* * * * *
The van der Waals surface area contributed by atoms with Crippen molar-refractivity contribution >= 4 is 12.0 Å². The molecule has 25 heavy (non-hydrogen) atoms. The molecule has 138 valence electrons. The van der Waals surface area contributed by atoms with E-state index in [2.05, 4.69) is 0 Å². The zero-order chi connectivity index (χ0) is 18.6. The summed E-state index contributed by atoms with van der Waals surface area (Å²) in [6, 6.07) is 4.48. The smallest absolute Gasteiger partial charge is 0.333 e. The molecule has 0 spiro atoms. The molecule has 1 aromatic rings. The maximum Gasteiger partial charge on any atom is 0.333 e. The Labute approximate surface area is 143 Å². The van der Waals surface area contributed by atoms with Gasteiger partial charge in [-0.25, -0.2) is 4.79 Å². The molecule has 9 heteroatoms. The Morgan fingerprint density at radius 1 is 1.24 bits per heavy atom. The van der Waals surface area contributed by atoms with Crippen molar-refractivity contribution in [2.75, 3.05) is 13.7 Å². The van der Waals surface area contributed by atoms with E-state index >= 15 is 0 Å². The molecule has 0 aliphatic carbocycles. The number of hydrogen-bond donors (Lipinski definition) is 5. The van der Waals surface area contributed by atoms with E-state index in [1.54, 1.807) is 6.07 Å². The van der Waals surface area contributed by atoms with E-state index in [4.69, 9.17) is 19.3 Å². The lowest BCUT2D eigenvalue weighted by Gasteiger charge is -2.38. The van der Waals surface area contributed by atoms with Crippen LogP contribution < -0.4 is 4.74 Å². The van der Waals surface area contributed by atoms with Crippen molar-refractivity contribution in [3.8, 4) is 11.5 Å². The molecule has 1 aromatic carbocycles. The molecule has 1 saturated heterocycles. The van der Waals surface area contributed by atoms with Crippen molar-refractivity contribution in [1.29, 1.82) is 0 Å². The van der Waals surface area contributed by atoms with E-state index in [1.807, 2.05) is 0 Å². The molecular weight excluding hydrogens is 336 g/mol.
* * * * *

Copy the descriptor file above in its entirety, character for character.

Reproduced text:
The van der Waals surface area contributed by atoms with Crippen molar-refractivity contribution >= 4 is 12.0 Å². The molecule has 25 heavy (non-hydrogen) atoms. The molecule has 138 valence electrons. The van der Waals surface area contributed by atoms with E-state index in [2.05, 4.69) is 0 Å². The zero-order chi connectivity index (χ0) is 18.6. The summed E-state index contributed by atoms with van der Waals surface area (Å²) in [6, 6.07) is 4.48. The smallest absolute Gasteiger partial charge is 0.333 e. The molecule has 0 spiro atoms. The molecule has 1 aromatic rings. The maximum Gasteiger partial charge on any atom is 0.333 e. The Labute approximate surface area is 143 Å². The van der Waals surface area contributed by atoms with Gasteiger partial charge in [-0.25, -0.2) is 4.79 Å². The molecule has 9 heteroatoms. The Morgan fingerprint density at radius 1 is 1.24 bits per heavy atom. The van der Waals surface area contributed by atoms with Crippen molar-refractivity contribution in [2.75, 3.05) is 13.7 Å². The van der Waals surface area contributed by atoms with E-state index >= 15 is 0 Å². The molecule has 0 aliphatic carbocycles. The number of hydrogen-bond donors (Lipinski definition) is 5. The van der Waals surface area contributed by atoms with E-state index in [1.54, 1.807) is 6.07 Å². The van der Waals surface area contributed by atoms with E-state index in [4.69, 9.17) is 19.3 Å². The lowest BCUT2D eigenvalue weighted by Gasteiger charge is -2.38. The van der Waals surface area contributed by atoms with Crippen LogP contribution < -0.4 is 4.74 Å². The van der Waals surface area contributed by atoms with Crippen molar-refractivity contribution in [3.8, 4) is 11.5 Å². The molecule has 1 aromatic carbocycles. The molecule has 1 saturated heterocycles. The van der Waals surface area contributed by atoms with Crippen molar-refractivity contribution in [1.29, 1.82) is 0 Å². The van der Waals surface area contributed by atoms with E-state index in [1.807, 2.05) is 0 Å². The molecular weight excluding hydrogens is 336 g/mol.